I learned the many different ways that communities here can join together to make a real difference in other communities far, far away. We forged a community of cyclists to raise money and awareness for Marsabit, Kenya. Communities all along the way joined in our efforts, and are changed because of it. We have tangible stories about churches beginning new partnerships because of their joint efforts in supporting Ride:Well and Blood:Water. We met and had lunch with a homeless community who has together raised $6000 because they believe it is of utmost importance that everyone around the world has the basic things even they do: clean water. The stories of these communities making a difference are endless, and yet their stories have only just begun.

So too is this only the beginning of a new chapter of my life. This is only the beginning of a long list of things I have begun to process in the one week since I returned to the Chicago area. It is mind-boggling for me to think that only ten days ago, we rode 140 miles into the ocean. It simultaneously feels like a lifetime away, and like we began in Long Beach just yesterday. It is both incredibly difficult to come down off of the high of joy and excitement from this epic journey, and an unbelievably rich blessing to know that the people, places, and shared experiences I miss so much will continue to be a blessing for a lifetime. I greatly miss those people who were strangers to me only 9 weeks ago, and I cannot help but to get excited when I think about the incredible paths their lives are taking.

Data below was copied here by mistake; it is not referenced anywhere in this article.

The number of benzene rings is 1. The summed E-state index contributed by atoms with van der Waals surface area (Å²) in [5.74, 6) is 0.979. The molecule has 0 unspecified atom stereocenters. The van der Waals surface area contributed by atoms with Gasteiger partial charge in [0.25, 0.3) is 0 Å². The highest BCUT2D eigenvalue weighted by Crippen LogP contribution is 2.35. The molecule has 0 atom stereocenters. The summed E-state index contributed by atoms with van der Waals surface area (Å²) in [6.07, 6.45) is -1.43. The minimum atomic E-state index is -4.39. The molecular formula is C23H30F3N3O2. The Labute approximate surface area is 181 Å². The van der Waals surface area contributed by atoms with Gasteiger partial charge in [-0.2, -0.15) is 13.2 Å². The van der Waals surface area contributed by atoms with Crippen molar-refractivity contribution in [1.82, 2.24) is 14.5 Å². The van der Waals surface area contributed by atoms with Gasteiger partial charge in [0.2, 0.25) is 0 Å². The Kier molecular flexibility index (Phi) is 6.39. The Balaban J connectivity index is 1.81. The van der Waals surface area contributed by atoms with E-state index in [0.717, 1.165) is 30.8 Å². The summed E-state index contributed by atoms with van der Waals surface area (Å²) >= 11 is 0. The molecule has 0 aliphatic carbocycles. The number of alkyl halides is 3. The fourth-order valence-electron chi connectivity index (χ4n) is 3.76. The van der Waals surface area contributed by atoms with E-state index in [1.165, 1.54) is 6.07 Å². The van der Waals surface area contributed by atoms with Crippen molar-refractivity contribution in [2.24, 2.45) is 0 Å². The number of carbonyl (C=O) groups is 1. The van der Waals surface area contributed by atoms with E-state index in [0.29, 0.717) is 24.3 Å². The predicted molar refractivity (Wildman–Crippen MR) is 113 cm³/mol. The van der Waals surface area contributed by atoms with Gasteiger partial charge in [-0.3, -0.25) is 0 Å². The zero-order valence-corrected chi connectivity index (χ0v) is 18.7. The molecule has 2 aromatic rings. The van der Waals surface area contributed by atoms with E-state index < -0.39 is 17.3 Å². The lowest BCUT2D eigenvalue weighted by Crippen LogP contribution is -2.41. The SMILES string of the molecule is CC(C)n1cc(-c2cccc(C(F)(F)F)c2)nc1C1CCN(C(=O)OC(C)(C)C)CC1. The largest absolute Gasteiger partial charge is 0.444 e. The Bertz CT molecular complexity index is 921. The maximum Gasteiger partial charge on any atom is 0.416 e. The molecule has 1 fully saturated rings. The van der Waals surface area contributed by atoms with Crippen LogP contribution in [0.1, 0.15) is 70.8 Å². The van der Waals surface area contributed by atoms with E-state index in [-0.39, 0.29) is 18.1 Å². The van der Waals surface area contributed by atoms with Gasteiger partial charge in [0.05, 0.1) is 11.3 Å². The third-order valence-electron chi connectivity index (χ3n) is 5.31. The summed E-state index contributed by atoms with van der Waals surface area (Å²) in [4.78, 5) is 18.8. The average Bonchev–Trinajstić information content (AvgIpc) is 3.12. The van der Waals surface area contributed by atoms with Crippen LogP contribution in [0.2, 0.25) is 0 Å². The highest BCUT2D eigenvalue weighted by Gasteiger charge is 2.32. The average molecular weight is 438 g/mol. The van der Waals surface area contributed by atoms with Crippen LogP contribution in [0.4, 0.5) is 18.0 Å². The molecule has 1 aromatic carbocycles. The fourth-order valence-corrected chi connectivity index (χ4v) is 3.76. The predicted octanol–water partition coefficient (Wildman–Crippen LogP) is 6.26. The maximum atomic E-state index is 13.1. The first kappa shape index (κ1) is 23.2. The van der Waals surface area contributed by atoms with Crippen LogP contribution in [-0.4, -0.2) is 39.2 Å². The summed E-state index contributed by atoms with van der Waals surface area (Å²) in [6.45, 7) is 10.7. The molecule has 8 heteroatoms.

These paths remind me of one final great thing we learned this summer. I already mentioned the power and strength a community can have when they pull together to make a difference. Yet many individuals I met this summer – including but not limited to the Ride:Well Team – served as reminders that individuals do not have to wait for a large group to make a difference. Each time a teammate spoke of what brought them on this journey, of how they understood our “typical” day, of what they are learning or how God is speaking to them through this journey, I was reminded of something more. I was reminded of how important each individual that made up our community was. Our Ride:Well community could not have had the identity we did without every single person on our team. Every individual in our community contributed to our identity, our impact, and our opportunity to bring change and new life to other communities.

This emphasized for me the importance of endurance even when we think we have nothing to offer. If we are willing and open to the Spirit working in and through us, God will bring us surprise after surprise. Just like God used Moses who thought he had nothing to give, so too can (and will) God use each of us. My hope and prayer, then, is that we will not be too quick to underestimate what we are capable of, but that we will instead, “lay aside every weight and the sin that clings so closely, and let us run with perseverance the race that is set before us, looking to Jesus the pioneer and perfecter of our faith” (Hebrews 12:1-2).

1 comment:

Karl Kroger said...

Thank you for taking the risk of sharing these very personal reflections. As usual, your thoughts are beautifully written.